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The 21st century has seen rather an explosion in the number of museum projects worldwide with particularly notable openings in recent years in the Middle East, where Qatar and Abu Dhabi have invested heavily in the cultural sector, and in China, where it is estimated that over 2,000 new museums have been built this century. Elsewhere, examples of major projects are plentiful; from Tate Modern (opened in 2000) to major privately-supported museums including the Louis Vuitton Foundation in Paris, the Punta della Dugano in Venice, the Broad Museum in Los Angeles, and the Long Museum in Shanghai.  And all the while, national museums continue to develop and adapt to modern audiences. We have picked out a few upcoming developments which have recently pricked our interest.

As well as their new courtyard and entrance set to open at the end of this month as part of the new Exhibition Road Quarter, last week the Victoria and Albert Museum in London revealed the designs for its new Photography Centre.  Designed by David Kohn Architects (DKA), the project will more than double the existing space dedicated to the medium in the museum.  It will comprise a suite of spectacular rooms and will be named The Bern and Ronny Schwartz Gallery in recognition of the generosity of The Bern Schwartz Family Foundation. A modular system of display cases that can be easily reconfigured will allow for greater flexibility and varied displays of a wide range of objects, from photographs to cameras, publications and archive materials, exploring the relationship between art and technology.  We’re already looking forward to exploring the new space when it opens in autumn 2018..

The V&A will also open a new design gallery in Shekou in Shenzhen, southern China, later this year, within Design Society and in collaboration with China Merchants Shekou Holdings (CMSK).   The museum has a five year partnership with CMSK and will organise ongoing loan exhibitions of 20th and 21st century international design. 

Furthermore 2018 sees the opening and development of many other museums and galleries around the world.  Opening imminently, on 23 June, is the shimmering Botín Centre in Santander, northern Spain, designed by Renzo Piano and covered in 270,000 ceramic discs.  Piano’s first building in Spain will provide a permanent home for the collections of the Fundacíon Botín, founded in 1964 by the Botíns, the same family behind Santander Bank, and will open with the first large-scale monographic exhibition of Carston Höller (1961) to ever take place in the country.  The Belgian artist is known for his continued investigation of the spectator’s experience and how their engagement completes the work.  The works on show include iconic pieces such as Y (2003) and Elevator Bed (2010), in which visitors will be able to spend the night, as well as High Psychotank (2015), in which the visitor will literally be able to immerse themselves.  A multi-layered experience that should not be missed.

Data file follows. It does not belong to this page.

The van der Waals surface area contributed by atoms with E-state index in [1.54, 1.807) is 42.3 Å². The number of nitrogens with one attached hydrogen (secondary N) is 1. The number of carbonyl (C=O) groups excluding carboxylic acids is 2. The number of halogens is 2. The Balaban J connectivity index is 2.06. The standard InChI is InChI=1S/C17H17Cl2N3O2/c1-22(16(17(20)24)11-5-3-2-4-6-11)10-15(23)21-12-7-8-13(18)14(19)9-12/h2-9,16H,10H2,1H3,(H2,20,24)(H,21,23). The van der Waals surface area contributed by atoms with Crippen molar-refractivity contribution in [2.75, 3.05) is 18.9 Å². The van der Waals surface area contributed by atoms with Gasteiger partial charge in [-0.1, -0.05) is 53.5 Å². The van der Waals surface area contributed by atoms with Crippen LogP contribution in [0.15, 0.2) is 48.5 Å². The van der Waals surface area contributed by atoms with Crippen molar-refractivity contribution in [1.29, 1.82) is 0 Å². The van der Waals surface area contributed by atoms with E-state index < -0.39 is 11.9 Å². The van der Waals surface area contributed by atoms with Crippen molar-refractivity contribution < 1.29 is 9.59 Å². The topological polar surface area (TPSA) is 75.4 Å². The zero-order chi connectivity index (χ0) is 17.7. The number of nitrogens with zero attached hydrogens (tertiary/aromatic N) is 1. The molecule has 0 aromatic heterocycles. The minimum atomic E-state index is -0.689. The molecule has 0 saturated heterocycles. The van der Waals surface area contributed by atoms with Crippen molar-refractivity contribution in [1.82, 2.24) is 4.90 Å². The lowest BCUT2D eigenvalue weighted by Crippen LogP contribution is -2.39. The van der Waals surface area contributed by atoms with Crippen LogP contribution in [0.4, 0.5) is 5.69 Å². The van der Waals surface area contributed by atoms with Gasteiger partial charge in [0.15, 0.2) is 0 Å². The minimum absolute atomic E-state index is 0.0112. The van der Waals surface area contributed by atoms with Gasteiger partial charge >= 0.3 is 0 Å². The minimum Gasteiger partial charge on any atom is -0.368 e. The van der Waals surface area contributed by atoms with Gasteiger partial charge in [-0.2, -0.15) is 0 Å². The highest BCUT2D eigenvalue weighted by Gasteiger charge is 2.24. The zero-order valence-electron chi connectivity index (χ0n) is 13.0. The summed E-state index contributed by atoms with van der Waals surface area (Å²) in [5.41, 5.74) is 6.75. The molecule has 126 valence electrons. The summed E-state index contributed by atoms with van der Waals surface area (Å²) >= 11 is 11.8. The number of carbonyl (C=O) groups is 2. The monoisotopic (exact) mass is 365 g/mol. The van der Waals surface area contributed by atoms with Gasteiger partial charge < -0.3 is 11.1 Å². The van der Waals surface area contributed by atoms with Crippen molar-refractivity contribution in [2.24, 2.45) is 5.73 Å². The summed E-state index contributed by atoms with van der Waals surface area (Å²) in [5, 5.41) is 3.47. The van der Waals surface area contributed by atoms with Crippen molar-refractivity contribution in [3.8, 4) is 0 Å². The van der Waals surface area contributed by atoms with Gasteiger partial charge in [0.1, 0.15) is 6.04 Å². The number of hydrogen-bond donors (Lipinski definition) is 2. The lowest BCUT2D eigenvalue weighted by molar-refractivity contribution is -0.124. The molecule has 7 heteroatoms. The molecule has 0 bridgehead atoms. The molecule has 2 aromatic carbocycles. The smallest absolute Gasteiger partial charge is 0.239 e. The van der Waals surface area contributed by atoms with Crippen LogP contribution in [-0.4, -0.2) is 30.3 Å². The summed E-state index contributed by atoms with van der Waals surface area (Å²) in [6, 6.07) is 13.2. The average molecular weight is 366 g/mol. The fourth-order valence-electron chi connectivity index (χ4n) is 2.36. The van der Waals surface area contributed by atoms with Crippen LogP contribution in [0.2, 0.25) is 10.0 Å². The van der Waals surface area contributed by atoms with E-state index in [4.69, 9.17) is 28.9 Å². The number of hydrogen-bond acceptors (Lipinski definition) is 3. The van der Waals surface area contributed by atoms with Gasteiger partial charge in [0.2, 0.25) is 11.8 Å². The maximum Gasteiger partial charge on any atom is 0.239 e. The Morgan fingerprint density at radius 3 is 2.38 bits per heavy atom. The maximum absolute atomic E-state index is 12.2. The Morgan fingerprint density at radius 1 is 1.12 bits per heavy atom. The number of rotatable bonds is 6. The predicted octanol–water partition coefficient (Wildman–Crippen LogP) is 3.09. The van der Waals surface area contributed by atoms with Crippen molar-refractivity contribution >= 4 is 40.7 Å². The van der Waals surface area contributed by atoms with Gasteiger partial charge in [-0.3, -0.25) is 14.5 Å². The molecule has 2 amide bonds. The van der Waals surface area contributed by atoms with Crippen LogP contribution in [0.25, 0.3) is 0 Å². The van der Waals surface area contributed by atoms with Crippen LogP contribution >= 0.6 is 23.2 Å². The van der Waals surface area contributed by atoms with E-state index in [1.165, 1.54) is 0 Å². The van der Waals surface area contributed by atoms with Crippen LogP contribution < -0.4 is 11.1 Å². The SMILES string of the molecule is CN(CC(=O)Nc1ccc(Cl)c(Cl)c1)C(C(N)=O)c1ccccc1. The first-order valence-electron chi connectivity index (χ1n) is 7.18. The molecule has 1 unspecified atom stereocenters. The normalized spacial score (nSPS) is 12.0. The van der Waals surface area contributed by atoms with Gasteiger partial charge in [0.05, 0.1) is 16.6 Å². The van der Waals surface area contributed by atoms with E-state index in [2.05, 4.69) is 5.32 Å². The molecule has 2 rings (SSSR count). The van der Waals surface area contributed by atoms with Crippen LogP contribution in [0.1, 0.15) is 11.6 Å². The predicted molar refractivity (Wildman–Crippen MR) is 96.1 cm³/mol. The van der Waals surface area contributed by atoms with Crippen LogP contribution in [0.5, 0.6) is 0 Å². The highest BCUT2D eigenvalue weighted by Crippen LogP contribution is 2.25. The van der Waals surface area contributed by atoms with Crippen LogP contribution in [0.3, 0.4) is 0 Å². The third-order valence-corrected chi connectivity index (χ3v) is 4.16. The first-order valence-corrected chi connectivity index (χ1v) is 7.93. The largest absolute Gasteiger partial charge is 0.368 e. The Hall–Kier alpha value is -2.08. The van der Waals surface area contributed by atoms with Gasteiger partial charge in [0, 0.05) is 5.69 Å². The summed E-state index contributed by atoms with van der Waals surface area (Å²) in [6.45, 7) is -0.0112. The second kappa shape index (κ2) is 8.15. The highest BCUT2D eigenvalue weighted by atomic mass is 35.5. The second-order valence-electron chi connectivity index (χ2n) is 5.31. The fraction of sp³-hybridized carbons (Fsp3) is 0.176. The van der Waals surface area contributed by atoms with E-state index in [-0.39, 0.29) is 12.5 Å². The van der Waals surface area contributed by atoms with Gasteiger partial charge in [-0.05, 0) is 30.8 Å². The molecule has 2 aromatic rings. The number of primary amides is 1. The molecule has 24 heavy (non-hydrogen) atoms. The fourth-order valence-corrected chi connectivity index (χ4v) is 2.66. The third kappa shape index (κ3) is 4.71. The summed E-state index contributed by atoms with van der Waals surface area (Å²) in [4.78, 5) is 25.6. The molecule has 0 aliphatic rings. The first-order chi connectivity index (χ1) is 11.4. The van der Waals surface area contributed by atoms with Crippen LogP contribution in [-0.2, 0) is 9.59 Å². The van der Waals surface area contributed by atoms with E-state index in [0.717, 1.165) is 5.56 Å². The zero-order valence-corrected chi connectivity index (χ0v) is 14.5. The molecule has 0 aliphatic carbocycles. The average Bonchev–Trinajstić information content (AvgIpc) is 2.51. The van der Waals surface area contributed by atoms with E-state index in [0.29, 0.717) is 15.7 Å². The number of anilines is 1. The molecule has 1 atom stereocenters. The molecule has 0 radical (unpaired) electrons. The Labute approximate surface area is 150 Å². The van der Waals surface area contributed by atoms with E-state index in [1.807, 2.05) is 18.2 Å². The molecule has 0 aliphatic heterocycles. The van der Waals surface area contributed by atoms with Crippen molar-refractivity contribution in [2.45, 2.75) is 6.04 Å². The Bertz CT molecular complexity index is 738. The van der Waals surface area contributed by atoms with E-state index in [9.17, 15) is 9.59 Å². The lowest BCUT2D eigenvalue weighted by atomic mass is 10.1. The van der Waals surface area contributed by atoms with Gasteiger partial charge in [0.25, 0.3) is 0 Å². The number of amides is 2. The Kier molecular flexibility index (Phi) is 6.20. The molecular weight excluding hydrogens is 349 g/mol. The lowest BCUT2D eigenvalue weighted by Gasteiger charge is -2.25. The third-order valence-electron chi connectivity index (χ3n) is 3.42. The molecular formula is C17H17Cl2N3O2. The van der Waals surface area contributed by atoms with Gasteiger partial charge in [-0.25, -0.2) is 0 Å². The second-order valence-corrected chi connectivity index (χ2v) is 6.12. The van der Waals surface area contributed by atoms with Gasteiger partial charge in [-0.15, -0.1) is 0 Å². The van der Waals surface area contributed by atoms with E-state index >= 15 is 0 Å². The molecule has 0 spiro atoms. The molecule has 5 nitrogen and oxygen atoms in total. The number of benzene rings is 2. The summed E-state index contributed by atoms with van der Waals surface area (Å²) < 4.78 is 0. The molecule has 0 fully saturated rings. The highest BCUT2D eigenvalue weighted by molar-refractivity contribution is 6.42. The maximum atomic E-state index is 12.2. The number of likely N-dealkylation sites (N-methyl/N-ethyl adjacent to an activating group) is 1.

September will see the anticipated opening of the first major museum in Africa dedicated to contemporary art.  Focusing on 21st century art from Africa and its diaspora, the Zeitz Museum of Contemporary Art Africa in Cape Town has been designed by the British based Heatherwick Studio. It is the brainchild of German entrepreneur Jochen Zeitz, whose collection forms the basis of the museum, and who says, “the last time Africa built a museum of this scale was in 1892.”

After a five-year delay, this autumn will also see the official opening of the long-awaited Louvre Abu Dhabi, on Saadiyat Island, the new museum and culture quarter developed by the Abu Dhabi Tourism and Culture Authority.  The officials say that the striking domed building “will be a place of discovery, exchange and education as well as playing an important social role in United Arab Emirates.”  They have been working with the Sorbonne in Paris to set up a master’s program for museum professionals.  It is a joint venture between the French government, the Louvre and the Al-Nahyans, who are hoping it will earn the city a reputation for culture and draw in tourists.  The works on show will span centuries of civilisation from antiquity to contemporary, all housed in a building by Jean Nouvel that is an attraction in itself.

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